Awakiki Ridges has come a long way since his parents, Clyde (now 93) and his late mother, Beth, bought the land and started developing it in the mid-1960s.

The property was once considered “the worst bit of dirt in South Otago,” Mr Gardner said. . . 

Sharing enthusiasm for red meat sector – Shawn McAvinue:

Maniototo man Dean Sinnamon’s new job allows him to pursue his passion for the red meat sector.

Mr Sinnamon, of Oturehua, started in a new role at Beef + Lamb New Zealand in January this year.

His job title is Central South Island South extension manager.

“It’s a bit of a mouthful, isn’t it?” . . 

China tariffs causes Victorian harvest to tank Annabelle Cleeland:

The 2.1-billion litres of unsold Australian wine sitting in storage is wreaking havoc on Victoria’s grape harvest this season, as a storage shortage forces growers to leave grapes on vines.

Last year the nation’s wine exports plummeted $860 million, or 30 per cent, due to China’s crippling tariffs on bottled Australian wine.

China’s anti-dumping duty introduced the last march of up to 218pc for containers of two litres or less, and is set to remain in place for five years.

It has been a blow for the industry with Australia’s wine exports the lowest in nearly two decades, as the volume of wine sent overseas dropped 17pc to 619-million litres in 2021. . .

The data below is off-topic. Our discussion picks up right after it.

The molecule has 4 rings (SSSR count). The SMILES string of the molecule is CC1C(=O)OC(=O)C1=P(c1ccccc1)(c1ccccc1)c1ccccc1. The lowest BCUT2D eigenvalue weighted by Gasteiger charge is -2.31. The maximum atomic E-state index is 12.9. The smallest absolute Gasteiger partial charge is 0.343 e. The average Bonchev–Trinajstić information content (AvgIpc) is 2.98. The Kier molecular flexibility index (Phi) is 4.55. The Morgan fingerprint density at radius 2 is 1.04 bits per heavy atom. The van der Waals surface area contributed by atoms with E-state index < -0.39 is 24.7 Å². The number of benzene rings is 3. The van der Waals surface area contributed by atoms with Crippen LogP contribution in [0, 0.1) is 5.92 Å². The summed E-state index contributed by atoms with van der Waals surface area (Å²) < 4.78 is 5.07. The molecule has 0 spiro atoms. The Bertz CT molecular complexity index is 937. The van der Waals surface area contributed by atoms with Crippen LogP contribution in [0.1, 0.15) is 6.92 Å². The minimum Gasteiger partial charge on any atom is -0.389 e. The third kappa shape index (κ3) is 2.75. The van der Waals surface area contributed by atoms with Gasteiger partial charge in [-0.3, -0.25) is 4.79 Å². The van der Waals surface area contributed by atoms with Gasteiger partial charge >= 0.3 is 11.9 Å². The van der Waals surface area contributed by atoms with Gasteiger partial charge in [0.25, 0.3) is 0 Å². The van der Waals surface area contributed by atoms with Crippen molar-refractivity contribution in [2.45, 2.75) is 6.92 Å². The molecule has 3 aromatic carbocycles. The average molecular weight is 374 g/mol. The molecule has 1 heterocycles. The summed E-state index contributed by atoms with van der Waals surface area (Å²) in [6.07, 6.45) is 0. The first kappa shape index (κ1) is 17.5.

Rural round-up


Dairy prices expected to remain elevated in the near term, but longer-term outlook less certain — Global Report :

Dwindling world milk production looks set to support buoyant global dairy commodity prices over coming months, but with the Russia-Ukraine conflict creating a wave of uncertainty in markets, the longer-term pricing outlook remains much less clear, Rabobank says in a recently-released report.

In its “Global Dairy Quarterly Q1 2022: How high for how long?”,the agribusiness banking specialist says weather-related issues, high or rising production costs and lingering disruptions from Covid-19 resulted in milk production growth faring worse than previously anticipated in the final quarter of 2021.

“These challenges have impacted dairy farmers from all the key production regions around the world, and among the “Big 7” dairy exporters – New Zealand, Australia, the EU, the US, Uruguay, Brazil and Argentina — production is now expected to fall by 0.7 per cent year-on-year in the first half of 2022,” Rabobank senior agricultural analyst Emma Higgins said. . . 

Vegetable prices tipped to go higher due to spiraling costs :